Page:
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Am J Obstet Gynecol. 1995 Feb;172(2 Pt 1):486-92.

Antepartum surveillance for a history of stillbirth: when to begin?

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Department of Obstetrics and Gynecology, University of Louisville, Kentucky.



A history of stillbirth is universally accepted as an indication for antepartum fetal heart rate testing. Our goal was to examine when fetal testing should begin in an otherwise healthy patient with a history of stillbirth.


This is a nonconcurrent cohort study of patients who were seen for antepartum surveillance from January 1979 to December 1991 with a history of stillbirth as the only indication for testing. Subsequent pregnancies were evaluated for adverse outcomes and abnormal antepartum test results.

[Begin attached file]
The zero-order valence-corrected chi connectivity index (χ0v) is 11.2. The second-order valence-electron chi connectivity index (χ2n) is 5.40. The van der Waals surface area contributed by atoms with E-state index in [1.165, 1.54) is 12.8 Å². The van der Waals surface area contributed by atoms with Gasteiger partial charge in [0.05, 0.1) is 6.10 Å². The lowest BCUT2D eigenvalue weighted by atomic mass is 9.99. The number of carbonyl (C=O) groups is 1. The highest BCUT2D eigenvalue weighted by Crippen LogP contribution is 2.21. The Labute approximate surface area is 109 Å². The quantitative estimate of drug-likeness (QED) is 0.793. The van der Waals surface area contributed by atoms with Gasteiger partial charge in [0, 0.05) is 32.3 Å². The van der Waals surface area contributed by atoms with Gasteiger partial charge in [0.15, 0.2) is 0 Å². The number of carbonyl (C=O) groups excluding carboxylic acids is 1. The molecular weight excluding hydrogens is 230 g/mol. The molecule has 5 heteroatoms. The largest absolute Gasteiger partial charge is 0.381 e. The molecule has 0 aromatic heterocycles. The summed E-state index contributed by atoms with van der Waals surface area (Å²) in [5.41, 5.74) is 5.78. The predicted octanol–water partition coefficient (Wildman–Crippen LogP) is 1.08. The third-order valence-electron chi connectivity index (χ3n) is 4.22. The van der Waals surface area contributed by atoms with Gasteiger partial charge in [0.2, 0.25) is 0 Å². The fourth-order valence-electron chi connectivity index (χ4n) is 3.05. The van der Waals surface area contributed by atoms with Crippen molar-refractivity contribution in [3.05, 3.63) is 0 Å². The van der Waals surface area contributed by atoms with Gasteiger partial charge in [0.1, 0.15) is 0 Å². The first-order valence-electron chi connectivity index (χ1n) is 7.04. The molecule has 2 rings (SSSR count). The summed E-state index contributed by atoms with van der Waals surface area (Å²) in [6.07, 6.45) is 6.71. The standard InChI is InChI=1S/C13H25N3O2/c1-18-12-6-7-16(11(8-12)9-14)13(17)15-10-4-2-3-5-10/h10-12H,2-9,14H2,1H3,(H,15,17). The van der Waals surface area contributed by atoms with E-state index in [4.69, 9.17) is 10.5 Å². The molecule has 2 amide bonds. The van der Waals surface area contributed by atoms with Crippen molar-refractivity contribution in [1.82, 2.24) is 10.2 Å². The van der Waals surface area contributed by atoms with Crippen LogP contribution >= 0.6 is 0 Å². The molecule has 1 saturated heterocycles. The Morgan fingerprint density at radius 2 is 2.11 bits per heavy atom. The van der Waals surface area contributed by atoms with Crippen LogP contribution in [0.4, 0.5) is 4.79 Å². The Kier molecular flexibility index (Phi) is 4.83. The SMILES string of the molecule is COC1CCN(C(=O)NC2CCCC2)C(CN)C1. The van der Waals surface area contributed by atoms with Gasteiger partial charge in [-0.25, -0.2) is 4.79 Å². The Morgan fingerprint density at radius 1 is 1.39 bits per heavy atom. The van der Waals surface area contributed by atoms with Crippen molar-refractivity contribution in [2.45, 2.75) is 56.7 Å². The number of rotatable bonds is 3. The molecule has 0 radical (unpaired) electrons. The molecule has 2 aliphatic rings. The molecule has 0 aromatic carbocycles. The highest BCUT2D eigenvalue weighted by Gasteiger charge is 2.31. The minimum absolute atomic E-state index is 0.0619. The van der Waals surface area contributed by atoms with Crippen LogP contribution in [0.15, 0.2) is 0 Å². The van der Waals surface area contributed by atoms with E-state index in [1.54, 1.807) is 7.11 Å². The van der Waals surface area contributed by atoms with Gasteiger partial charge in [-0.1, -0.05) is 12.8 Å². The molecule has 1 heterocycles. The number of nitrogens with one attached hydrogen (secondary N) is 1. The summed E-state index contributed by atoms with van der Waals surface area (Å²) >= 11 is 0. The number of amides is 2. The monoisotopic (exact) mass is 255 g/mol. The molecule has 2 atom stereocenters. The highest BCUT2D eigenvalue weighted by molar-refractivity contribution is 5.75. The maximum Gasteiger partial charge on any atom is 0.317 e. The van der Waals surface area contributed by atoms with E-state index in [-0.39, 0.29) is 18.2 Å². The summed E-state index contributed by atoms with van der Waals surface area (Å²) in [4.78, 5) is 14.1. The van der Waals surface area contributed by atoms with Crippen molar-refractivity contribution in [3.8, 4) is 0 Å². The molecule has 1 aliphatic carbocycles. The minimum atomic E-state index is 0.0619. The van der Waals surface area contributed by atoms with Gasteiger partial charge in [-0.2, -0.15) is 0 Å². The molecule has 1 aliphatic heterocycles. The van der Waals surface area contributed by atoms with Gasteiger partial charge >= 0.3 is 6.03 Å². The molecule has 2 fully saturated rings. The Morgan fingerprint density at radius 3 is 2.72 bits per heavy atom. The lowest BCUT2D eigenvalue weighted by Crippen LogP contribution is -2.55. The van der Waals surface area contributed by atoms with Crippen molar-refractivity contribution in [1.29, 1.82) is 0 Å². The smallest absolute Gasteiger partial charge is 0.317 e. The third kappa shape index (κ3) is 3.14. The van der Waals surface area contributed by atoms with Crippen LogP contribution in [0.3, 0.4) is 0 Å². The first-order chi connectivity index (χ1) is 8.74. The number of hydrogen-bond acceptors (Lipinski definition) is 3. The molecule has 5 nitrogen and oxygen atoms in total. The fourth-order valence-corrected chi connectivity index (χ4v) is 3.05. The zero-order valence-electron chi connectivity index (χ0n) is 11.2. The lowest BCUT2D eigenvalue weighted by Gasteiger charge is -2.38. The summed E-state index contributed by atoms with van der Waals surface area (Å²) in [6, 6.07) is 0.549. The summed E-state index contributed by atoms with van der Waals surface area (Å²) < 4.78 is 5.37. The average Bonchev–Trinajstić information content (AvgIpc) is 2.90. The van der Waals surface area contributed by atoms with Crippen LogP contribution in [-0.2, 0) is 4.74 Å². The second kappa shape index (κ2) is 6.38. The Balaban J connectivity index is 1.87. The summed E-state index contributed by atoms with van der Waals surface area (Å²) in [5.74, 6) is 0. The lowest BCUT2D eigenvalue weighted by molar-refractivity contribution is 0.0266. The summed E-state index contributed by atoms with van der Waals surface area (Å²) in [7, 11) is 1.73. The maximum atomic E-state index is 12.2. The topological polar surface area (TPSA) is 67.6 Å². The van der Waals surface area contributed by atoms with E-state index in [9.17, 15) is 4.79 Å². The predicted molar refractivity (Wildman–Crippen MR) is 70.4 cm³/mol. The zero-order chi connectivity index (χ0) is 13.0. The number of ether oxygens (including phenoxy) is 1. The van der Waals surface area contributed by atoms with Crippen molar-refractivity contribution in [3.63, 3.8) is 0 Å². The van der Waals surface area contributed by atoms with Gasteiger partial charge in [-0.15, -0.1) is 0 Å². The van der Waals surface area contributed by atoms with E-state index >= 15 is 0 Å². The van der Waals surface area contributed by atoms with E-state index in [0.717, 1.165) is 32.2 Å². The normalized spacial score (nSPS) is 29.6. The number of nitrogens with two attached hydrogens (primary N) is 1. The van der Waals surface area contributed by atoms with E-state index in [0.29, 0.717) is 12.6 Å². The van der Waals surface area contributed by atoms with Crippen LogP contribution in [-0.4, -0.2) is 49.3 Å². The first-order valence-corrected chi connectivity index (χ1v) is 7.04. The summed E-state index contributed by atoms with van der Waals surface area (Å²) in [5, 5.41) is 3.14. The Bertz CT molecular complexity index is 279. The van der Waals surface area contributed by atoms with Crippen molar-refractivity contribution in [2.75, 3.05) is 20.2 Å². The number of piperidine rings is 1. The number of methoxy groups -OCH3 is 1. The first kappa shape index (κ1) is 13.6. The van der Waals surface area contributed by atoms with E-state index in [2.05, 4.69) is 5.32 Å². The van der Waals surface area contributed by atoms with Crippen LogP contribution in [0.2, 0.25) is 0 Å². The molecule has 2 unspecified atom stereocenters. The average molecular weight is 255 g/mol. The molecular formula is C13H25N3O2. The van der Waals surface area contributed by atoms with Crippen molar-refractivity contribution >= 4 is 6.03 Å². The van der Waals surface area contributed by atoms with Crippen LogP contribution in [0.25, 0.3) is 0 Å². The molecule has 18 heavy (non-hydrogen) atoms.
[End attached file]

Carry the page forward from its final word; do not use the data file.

There was one case of recurrent stillbirth among the 300 study patients. Nineteen patients (6.4%) had one or more positive antepartum surveillance tests (positive contraction stress test or biophysical profile < or = 4). Three patients (1%) had positive tests before 32 weeks, all of whom were subsequently delivered without incident at term. Three patients were delivered for positive tests at < 36 weeks, one by cesarean section for fetal distress. We could not detect a relationship between the gestational age of the previous stillborn and the incidence of abnormal tests or fetal distress in subsequent pregnancies.


Antepartum surveillance should begin at > or = 32 weeks in the healthy pregnant woman with a history of stillbirth.

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